Lecture 35  08:31  
Students will be able to prove existential statements by providing an example. Students will also learn how to disprove universal statements by providing a counterexample. 

Lecture 36  10:00  
Students will learn how to prove universal statements by using the method of exhaustion and by using the method of direct proof. 

Lecture 37 
Problem Set: Methods of Proof

00:01  
Lecture 38  07:13  
Students will be able to perform proofs by contradiction. 

Lecture 39  08:38  
Students will be able to perform proofs by contraposition. 

Lecture 40 
Problem Set: Proofs by Contradiction and by Contraposition

00:02  
Section 5: Mathematical Induction  
Lecture 41  16:37  
Students will be able to construct proofs using mathematical induction. 

Lecture 42 
Problem Set: Mathematical Induction

00:01  
Lecture 43  04:27  
Students will be able to construct proofs using strong induction. 

Lecture 44  11:03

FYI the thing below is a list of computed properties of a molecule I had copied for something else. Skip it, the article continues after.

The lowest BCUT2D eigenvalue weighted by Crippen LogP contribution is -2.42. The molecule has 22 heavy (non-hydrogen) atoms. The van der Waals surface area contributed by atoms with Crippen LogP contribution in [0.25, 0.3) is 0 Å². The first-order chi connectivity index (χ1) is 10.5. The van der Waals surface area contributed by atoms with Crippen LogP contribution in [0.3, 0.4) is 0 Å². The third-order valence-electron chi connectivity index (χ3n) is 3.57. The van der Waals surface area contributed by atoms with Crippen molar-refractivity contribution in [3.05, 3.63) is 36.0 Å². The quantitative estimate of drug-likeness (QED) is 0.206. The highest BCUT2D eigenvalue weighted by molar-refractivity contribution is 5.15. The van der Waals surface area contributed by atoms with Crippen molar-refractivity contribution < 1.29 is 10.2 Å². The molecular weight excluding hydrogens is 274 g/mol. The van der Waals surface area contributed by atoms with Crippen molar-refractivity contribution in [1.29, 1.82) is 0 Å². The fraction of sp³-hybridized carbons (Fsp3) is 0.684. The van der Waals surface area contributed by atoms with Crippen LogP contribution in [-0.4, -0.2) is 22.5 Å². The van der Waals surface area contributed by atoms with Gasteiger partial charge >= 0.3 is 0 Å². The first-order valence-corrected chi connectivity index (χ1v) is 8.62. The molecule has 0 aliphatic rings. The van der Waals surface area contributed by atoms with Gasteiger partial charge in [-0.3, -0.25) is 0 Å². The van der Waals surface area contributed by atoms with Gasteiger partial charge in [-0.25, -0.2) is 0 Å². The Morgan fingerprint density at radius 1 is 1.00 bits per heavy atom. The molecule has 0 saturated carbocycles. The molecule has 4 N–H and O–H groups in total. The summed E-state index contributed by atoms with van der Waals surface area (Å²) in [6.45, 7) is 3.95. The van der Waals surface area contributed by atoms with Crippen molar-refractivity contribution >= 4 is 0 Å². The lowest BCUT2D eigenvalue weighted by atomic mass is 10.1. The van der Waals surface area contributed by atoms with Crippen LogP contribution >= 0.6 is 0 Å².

An example of a proof by strong induction is provided. 

Lecture 45  10:17  
An additional example of a proof by strong induction is provided. 

Lecture 46 
Problem Set: Strong Induction

00:01  
Section 6: Concluding Letter  
Lecture 47 
Concluding Letter

00:21  
Lecture 48 
Bonus Lecture

00:10 
Hi there! My name is Richard Han. I earned my PhD in Mathematics from the University of California, Riverside. I have extensive teaching experience: 6 years as a teaching assistant at University of California, Riverside, over two years as a faculty member at Western Governors University, #1 in secondary education by the National Council on Teacher Quality, and as a faculty member at Trident University International. My expertise includes calculus and linear algebra. I am an instructor on Udemy for the courses Philosophy of Language: Solidify Critical Thinking Skills and Linear Algebra for Beginners: Open Doors to Great Careers.